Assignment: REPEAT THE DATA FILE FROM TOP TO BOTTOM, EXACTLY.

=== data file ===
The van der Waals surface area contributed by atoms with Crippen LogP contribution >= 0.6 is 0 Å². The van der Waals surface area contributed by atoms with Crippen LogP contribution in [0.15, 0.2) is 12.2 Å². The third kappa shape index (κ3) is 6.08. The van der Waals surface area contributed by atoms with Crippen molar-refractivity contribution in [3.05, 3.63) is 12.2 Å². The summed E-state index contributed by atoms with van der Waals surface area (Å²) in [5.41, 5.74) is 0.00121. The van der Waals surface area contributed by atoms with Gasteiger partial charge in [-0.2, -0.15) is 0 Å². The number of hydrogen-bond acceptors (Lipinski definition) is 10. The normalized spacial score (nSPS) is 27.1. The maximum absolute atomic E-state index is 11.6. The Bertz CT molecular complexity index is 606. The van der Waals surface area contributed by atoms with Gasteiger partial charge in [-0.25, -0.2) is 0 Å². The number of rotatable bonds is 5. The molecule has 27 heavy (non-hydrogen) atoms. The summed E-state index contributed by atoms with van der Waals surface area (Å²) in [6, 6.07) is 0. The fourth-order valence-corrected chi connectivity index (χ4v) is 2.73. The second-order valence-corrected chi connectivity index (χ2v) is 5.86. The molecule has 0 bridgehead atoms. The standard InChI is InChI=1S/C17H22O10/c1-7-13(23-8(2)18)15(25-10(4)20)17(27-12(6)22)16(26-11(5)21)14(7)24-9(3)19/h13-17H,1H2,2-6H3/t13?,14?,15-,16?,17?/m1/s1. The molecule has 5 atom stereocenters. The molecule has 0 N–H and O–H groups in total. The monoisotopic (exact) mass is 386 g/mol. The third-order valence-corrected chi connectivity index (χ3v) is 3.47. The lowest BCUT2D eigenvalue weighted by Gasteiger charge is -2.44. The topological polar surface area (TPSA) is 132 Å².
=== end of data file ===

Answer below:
The van der Waals surface area contributed by atoms with Crippen LogP contribution >= 0.6 is 0 Å². The van der Waals surface area contributed by atoms with Crippen LogP contribution in [0.15, 0.2) is 12.2 Å². The third kappa shape index (κ3) is 6.08. The van der Waals surface area contributed by atoms with Crippen molar-refractivity contribution in [3.05, 3.63) is 12.2 Å². The summed E-state index contributed by atoms with van der Waals surface area (Å²) in [5.41, 5.74) is 0.00121. The van der Waals surface area contributed by atoms with Gasteiger partial charge in [-0.2, -0.15) is 0 Å². The number of hydrogen-bond acceptors (Lipinski definition) is 10. The normalized spacial score (nSPS) is 27.1. The maximum absolute atomic E-state index is 11.6. The Bertz CT molecular complexity index is 606. The van der Waals surface area contributed by atoms with Gasteiger partial charge in [-0.25, -0.2) is 0 Å². The number of rotatable bonds is 5. The molecule has 27 heavy (non-hydrogen) atoms. The summed E-state index contributed by atoms with van der Waals surface area (Å²) in [6, 6.07) is 0. The fourth-order valence-corrected chi connectivity index (χ4v) is 2.73. The second-order valence-corrected chi connectivity index (χ2v) is 5.86. The molecule has 0 bridgehead atoms. The standard InChI is InChI=1S/C17H22O10/c1-7-13(23-8(2)18)15(25-10(4)20)17(27-12(6)22)16(26-11(5)21)14(7)24-9(3)19/h13-17H,1H2,2-6H3/t13?,14?,15-,16?,17?/m1/s1. The molecule has 5 atom stereocenters. The molecule has 0 N–H and O–H groups in total. The monoisotopic (exact) mass is 386 g/mol. The third-order valence-corrected chi connectivity index (χ3v) is 3.47. The lowest BCUT2D eigenvalue weighted by Gasteiger charge is -2.44. The topological polar surface area (TPSA) is 132 Å².